What do we mean by future planning?

Future Planning is the process by which you decide what your museum is going to deliver in the short term (12 months) medium term (two – five years) and long term (five or more years).

Future planning may include the following:

  • Financial – identifying changes in income and expenditure
  • Staff and/or volunteers – training needs, recruitment, appraisal process
  • Governance – how your organisation is governed, trustee training and recruitment, forum, or steering groups
  • Collections, agreeing needs for conservation, cataloguing and display
  • Building, ongoing maintenance and repairs, any large items of expenditure, survey results
  • Visitor experience, accessibility, visitor facilities and improvements needed
  • Exhibition, activities and events, programming for visitor needs and diversification of visitor base

It is unlikely that you will have all the resources to deliver everything you would like to or need to. A process of prioritisation will determine which items are on your priority list for the short, medium, and long term. Planning is an ongoing process and priorities may need to change if the evidence base for your planning changes or circumstances change.

South West Museum Development provides the Organisational Health Check that can support with this prioritisation.

Evaluation in future planning

Evaluation can provide important evidence to inform your future planning and prioritisation process. Understanding your current and potential audiences, their experience of your museum, their needs and barriers will form part of the evidence base for your planning. When planning for audience engagement and development, relevant data will be important to ensure planning is grounded in the needs of the audience.

  1. Quantitative evaluation – Visitor numbers and demographic information collected over several years will help you to create a picture of your audience now and how your audience has changed over time. Collecting the same data over several years will allow you to analyse it and identify trends. For example, has the age or gender of your visitors changed, have they travelled further and where are they from? Are you seeing more or fewer families or young people, tourists or locals? Are your visitor numbers going up or down and is this reflected in shop or cafe spend and donations? Which events, exhibitions and displays are popular and which audiences do they bring? If your data is consistent with wider studies, you can also use it for comparison with other museums in your area or of similar size and type. This will allow you to identify how your visitor trends are similar or different to those of other museums.
  2. Qualitative evaluation – The visitor experience can be best understood through qualitative data. This will tell you what people think, feel and how they react to your museum. It can be used to understand both visitors and non-visitors’ views on future plans for the museum. It can help you understand the needs and barriers of a particular audience that you want to target and the potential popularity or otherwise of proposed programming. Best practice today is to consult audiences and co-design activities with them. Instead of testing the popularity of topics you have chosen for an exhibition, you could invite a focus group to come and visit your collections and listen to the connections or areas of interest they find.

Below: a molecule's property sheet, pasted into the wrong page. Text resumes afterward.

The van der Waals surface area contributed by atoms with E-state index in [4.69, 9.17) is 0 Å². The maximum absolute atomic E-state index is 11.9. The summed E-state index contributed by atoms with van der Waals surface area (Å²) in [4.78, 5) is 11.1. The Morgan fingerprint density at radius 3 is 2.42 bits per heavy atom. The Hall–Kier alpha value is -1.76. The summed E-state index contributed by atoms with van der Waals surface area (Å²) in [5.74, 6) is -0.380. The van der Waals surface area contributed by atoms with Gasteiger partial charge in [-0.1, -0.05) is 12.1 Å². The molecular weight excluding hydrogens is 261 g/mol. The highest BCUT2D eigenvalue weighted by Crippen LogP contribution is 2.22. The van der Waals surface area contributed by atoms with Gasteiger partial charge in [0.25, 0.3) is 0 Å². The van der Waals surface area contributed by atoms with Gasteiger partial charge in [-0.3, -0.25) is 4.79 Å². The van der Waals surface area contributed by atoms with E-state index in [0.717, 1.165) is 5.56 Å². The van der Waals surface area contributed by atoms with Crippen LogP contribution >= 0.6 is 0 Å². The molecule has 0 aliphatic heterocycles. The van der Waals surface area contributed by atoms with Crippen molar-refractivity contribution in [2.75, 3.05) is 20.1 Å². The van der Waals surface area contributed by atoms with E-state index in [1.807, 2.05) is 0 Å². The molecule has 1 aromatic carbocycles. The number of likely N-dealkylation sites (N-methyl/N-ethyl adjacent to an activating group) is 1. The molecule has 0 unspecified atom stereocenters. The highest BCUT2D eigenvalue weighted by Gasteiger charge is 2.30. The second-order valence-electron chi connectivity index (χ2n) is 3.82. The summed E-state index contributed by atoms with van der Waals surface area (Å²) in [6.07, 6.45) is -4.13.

Testing plans

Testing your plans is critical if you have any large changes in your future plans so that you can understand how your audience may react to the proposed changes. Change has many causes, but the need to match your income and resources to your expenditure, meeting audience and collection needs will be key considerations. You will need to understand the impact that proposed changes may have on your audiences and your volunteers/staff, supporters, and stakeholders. A period of consultation and the analysis of the data it generates, will provide useful data on both existing and potential audiences. This evidence will be key to making the case for any support you need to deliver your plans, including fundraising. It will also help plan your media and communications around the change and manage potential negative comments on social media or local press.

Planning Cycle

Many museums use a planning document which can be called a business plan, forward plan, or strategic plan.  Reviewing this document will be part of the planning cycle and is an Accreditation requirement. To find out more about this type of planning document please see our resource on forward planning.

Whenever documents are reviewed, evaluation will provide useful evidence and help the museum to build future plans from an evidence base. It can be tempting to save time by relying on your own knowledge of visitors, anecdotal evidence, and previous experience to represent visitors’ views. However, this won’t give you a complete picture and may overrepresent the views of visitors who have time to chat and complete visitor books.

Where to start

The first step to using evaluation to inform your plans is to put a plan in place. We have developed a suite of resources on effective evaluation from planning through to carrying out your evaluation, see our other resources here:

  1. Effective Evaluation: Getting Started: Effective Evaluation – Getting Started – South West Museum Development (southwestmuseums.org.uk)
  2. Effective Evaluation: Planning – Effective Evaluation Planning – South West Museum Development (southwestmuseums.org.uk)
  3. Effective Evaluation: Evaluating Audience Impact Evaluating Audience Impact – South West Museum Development (southwestmuseums.org.uk)
  4. Effective Evaluation: Example Plan – Example Evaluation Plan – South West Museum Development (southwestmuseums.org.uk)

Download these resources below